The bankruptcy process is one filled with specific guidelines. Not intended to be difficult, these guidelines are in place to protect both the debtor and the system from abuse. Therefore, anyone considering filing for bankruptcy should be aware of some of the potential snags in the process. In a Chapter 13 filing, even small changes could have a notable impact on the outcome of the case.
Changing The Plan
A Chapter 13 bankruptcy is characterized by the wage earners plan. This plan is the agreement approved by the court that outlines which creditors will get repaid, how much will be repaid, and the amount of time payments will be made until the case is completed. These details are determined by the examination of the type of debts, amount of debts owed, income of the debtor and asset worth. Any changes to the determining factors will also have a marked effect on the details of the repayment plan.
Some common areas of change that occur in a Chapter 13 case are income fluctuations, alterations in fund accounts or assets, and debt differences. For example, if a person was to file for Chapter 13 and be laid off from their job during their ongoing case, it is likely that the amount of payment required as part of the plan would be lowered to compensate for this reduction in income. The same could be true of decreases in fund accounts or assets, or if debt liability was to increase for some reason. On the other hand, an increase in income, funds or assets, or a decrease in debt liability occurs, the amount of payment required could increase.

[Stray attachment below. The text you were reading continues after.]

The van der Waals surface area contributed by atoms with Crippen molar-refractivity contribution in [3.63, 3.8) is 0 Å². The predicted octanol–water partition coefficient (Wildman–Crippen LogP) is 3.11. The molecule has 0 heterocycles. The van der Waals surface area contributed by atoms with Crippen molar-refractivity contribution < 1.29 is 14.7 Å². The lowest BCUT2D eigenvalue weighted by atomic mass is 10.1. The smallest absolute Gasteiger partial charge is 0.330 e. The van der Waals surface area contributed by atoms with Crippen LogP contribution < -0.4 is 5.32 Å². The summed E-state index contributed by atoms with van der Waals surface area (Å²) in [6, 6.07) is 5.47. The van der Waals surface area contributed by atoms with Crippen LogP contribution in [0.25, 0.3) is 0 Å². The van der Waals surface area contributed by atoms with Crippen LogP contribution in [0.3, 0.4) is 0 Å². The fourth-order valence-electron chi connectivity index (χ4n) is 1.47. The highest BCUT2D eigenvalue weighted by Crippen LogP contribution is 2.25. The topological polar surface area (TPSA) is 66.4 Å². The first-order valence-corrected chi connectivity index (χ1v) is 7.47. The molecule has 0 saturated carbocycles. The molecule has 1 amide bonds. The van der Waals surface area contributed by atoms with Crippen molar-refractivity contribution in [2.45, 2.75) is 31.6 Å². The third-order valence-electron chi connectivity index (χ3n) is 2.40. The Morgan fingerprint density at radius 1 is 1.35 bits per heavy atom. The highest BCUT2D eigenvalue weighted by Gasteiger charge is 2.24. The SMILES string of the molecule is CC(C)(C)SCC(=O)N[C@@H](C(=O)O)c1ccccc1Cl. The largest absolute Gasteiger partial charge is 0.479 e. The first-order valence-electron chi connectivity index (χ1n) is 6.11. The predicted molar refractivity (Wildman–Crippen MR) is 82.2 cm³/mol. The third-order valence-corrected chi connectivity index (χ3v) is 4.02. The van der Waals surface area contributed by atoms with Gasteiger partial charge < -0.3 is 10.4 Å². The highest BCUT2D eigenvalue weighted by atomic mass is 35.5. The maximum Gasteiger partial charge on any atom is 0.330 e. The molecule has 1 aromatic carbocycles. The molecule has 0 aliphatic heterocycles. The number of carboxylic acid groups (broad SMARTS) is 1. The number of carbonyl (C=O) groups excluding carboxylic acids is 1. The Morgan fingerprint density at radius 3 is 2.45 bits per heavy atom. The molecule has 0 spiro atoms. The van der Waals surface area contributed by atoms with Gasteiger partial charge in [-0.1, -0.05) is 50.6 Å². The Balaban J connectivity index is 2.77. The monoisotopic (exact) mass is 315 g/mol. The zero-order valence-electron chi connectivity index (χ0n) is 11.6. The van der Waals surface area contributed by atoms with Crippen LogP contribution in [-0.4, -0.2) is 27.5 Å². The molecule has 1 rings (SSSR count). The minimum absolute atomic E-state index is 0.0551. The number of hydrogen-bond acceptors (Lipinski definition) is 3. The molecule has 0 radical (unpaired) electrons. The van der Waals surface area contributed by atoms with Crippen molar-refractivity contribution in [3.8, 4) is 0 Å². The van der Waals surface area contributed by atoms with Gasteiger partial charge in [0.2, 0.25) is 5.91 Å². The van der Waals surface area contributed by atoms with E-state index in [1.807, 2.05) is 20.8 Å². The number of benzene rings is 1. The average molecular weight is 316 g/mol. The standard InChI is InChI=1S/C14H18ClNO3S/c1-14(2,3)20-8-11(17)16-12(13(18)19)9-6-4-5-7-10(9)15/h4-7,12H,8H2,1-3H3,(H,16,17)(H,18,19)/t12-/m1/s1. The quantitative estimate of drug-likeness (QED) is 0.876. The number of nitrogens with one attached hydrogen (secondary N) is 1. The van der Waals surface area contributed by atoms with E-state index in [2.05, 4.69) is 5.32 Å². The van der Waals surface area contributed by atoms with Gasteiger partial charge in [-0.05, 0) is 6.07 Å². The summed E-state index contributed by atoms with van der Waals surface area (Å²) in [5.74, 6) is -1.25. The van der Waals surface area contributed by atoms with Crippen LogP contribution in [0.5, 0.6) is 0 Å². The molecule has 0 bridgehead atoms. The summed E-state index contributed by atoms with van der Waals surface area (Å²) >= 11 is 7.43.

It is important to note that changes to one’s finances in bankruptcy are a natural part of finance. However, any changes that are purposeful on the part of the debtor could be considered fraudulent and lead to a case dismissal. In other words, quitting a job, acquiring more debt or selling off funds or assets are actions that should be avoided during a Chapter 13 case.